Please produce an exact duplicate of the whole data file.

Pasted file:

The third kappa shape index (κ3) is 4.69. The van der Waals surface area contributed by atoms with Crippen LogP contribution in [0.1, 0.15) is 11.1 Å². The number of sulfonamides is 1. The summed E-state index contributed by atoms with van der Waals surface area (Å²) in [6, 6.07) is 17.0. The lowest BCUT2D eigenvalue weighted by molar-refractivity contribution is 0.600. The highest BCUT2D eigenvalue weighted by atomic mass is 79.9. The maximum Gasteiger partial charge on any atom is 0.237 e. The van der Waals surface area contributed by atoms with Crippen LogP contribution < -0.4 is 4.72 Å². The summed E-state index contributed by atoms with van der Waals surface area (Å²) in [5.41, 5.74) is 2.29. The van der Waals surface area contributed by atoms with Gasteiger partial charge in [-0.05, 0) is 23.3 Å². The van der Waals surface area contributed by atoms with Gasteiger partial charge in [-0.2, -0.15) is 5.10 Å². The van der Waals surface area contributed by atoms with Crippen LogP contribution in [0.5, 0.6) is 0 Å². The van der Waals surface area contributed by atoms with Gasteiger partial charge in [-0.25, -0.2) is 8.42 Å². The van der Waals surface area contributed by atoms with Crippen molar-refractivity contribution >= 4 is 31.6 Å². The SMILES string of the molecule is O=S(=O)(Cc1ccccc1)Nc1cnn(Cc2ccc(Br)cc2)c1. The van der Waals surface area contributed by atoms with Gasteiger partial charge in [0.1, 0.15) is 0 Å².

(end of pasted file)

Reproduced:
The third kappa shape index (κ3) is 4.69. The van der Waals surface area contributed by atoms with Crippen LogP contribution in [0.1, 0.15) is 11.1 Å². The number of sulfonamides is 1. The summed E-state index contributed by atoms with van der Waals surface area (Å²) in [6, 6.07) is 17.0. The lowest BCUT2D eigenvalue weighted by molar-refractivity contribution is 0.600. The highest BCUT2D eigenvalue weighted by atomic mass is 79.9. The maximum Gasteiger partial charge on any atom is 0.237 e. The van der Waals surface area contributed by atoms with Crippen LogP contribution < -0.4 is 4.72 Å². The summed E-state index contributed by atoms with van der Waals surface area (Å²) in [5.41, 5.74) is 2.29. The van der Waals surface area contributed by atoms with Gasteiger partial charge in [-0.05, 0) is 23.3 Å². The van der Waals surface area contributed by atoms with Gasteiger partial charge in [-0.2, -0.15) is 5.10 Å². The van der Waals surface area contributed by atoms with Crippen LogP contribution in [0.5, 0.6) is 0 Å². The van der Waals surface area contributed by atoms with Gasteiger partial charge in [-0.25, -0.2) is 8.42 Å². The van der Waals surface area contributed by atoms with Crippen molar-refractivity contribution >= 4 is 31.6 Å². The SMILES string of the molecule is O=S(=O)(Cc1ccccc1)Nc1cnn(Cc2ccc(Br)cc2)c1. The van der Waals surface area contributed by atoms with Gasteiger partial charge in [0.1, 0.15) is 0 Å².